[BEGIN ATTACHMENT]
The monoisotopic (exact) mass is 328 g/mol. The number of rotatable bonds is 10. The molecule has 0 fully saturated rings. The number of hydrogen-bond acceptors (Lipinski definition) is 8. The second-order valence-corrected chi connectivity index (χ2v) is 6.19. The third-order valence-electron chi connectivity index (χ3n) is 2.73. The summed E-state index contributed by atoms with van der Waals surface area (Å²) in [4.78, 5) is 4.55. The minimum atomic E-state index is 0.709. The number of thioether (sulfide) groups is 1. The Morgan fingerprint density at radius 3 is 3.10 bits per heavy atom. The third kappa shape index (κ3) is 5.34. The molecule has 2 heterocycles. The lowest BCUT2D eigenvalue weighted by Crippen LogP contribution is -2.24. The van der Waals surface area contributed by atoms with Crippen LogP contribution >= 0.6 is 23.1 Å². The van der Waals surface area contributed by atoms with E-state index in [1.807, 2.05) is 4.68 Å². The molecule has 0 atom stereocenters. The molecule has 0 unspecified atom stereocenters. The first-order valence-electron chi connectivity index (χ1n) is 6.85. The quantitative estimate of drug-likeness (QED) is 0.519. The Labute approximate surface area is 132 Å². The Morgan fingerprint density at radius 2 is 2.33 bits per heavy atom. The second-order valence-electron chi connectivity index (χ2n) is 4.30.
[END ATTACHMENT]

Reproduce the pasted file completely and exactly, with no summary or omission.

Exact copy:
The monoisotopic (exact) mass is 328 g/mol. The number of rotatable bonds is 10. The molecule has 0 fully saturated rings. The number of hydrogen-bond acceptors (Lipinski definition) is 8. The second-order valence-corrected chi connectivity index (χ2v) is 6.19. The third-order valence-electron chi connectivity index (χ3n) is 2.73. The summed E-state index contributed by atoms with van der Waals surface area (Å²) in [4.78, 5) is 4.55. The minimum atomic E-state index is 0.709. The number of thioether (sulfide) groups is 1. The Morgan fingerprint density at radius 3 is 3.10 bits per heavy atom. The third kappa shape index (κ3) is 5.34. The molecule has 2 heterocycles. The lowest BCUT2D eigenvalue weighted by Crippen LogP contribution is -2.24. The van der Waals surface area contributed by atoms with Crippen LogP contribution >= 0.6 is 23.1 Å². The van der Waals surface area contributed by atoms with E-state index in [1.807, 2.05) is 4.68 Å². The molecule has 0 atom stereocenters. The molecule has 0 unspecified atom stereocenters. The first-order valence-electron chi connectivity index (χ1n) is 6.85. The quantitative estimate of drug-likeness (QED) is 0.519. The Labute approximate surface area is 132 Å². The Morgan fingerprint density at radius 2 is 2.33 bits per heavy atom. The second-order valence-electron chi connectivity index (χ2n) is 4.30.